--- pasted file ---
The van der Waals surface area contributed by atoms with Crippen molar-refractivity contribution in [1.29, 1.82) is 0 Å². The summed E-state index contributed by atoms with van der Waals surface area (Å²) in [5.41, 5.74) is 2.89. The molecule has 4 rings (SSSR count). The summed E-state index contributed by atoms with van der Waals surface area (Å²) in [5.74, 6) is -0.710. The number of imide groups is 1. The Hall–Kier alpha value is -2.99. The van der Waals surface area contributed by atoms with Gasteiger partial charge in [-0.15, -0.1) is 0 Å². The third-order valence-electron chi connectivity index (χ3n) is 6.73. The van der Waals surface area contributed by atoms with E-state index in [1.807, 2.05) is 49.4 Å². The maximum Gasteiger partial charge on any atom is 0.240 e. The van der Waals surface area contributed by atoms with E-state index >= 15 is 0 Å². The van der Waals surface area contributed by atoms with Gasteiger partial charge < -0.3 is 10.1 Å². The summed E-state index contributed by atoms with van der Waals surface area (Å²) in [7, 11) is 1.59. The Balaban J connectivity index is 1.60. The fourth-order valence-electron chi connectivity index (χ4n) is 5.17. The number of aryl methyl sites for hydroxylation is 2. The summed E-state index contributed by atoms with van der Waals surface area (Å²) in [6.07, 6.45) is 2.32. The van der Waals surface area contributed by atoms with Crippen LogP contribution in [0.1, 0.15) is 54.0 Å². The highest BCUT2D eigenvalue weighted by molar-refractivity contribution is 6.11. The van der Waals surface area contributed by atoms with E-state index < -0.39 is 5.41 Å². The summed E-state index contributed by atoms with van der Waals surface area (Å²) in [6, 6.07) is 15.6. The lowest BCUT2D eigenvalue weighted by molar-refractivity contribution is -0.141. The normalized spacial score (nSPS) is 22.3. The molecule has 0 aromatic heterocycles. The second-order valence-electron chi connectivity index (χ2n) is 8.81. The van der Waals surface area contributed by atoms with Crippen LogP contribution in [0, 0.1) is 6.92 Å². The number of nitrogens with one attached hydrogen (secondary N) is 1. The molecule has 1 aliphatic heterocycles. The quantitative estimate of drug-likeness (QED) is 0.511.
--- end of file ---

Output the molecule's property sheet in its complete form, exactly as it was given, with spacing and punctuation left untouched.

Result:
The van der Waals surface area contributed by atoms with Crippen molar-refractivity contribution in [1.29, 1.82) is 0 Å². The summed E-state index contributed by atoms with van der Waals surface area (Å²) in [5.41, 5.74) is 2.89. The molecule has 4 rings (SSSR count). The summed E-state index contributed by atoms with van der Waals surface area (Å²) in [5.74, 6) is -0.710. The number of imide groups is 1. The Hall–Kier alpha value is -2.99. The van der Waals surface area contributed by atoms with Gasteiger partial charge in [-0.15, -0.1) is 0 Å². The third-order valence-electron chi connectivity index (χ3n) is 6.73. The van der Waals surface area contributed by atoms with E-state index in [1.807, 2.05) is 49.4 Å². The maximum Gasteiger partial charge on any atom is 0.240 e. The van der Waals surface area contributed by atoms with E-state index >= 15 is 0 Å². The van der Waals surface area contributed by atoms with Gasteiger partial charge < -0.3 is 10.1 Å². The summed E-state index contributed by atoms with van der Waals surface area (Å²) in [7, 11) is 1.59. The Balaban J connectivity index is 1.60. The fourth-order valence-electron chi connectivity index (χ4n) is 5.17. The number of aryl methyl sites for hydroxylation is 2. The summed E-state index contributed by atoms with van der Waals surface area (Å²) in [6.07, 6.45) is 2.32. The van der Waals surface area contributed by atoms with Crippen LogP contribution in [0.1, 0.15) is 54.0 Å². The highest BCUT2D eigenvalue weighted by molar-refractivity contribution is 6.11. The van der Waals surface area contributed by atoms with E-state index < -0.39 is 5.41 Å². The summed E-state index contributed by atoms with van der Waals surface area (Å²) in [6, 6.07) is 15.6. The lowest BCUT2D eigenvalue weighted by molar-refractivity contribution is -0.141. The normalized spacial score (nSPS) is 22.3. The molecule has 0 aromatic heterocycles. The second-order valence-electron chi connectivity index (χ2n) is 8.81. The van der Waals surface area contributed by atoms with Crippen LogP contribution in [0, 0.1) is 6.92 Å². The number of nitrogens with one attached hydrogen (secondary N) is 1. The molecule has 1 aliphatic heterocycles. The quantitative estimate of drug-likeness (QED) is 0.511.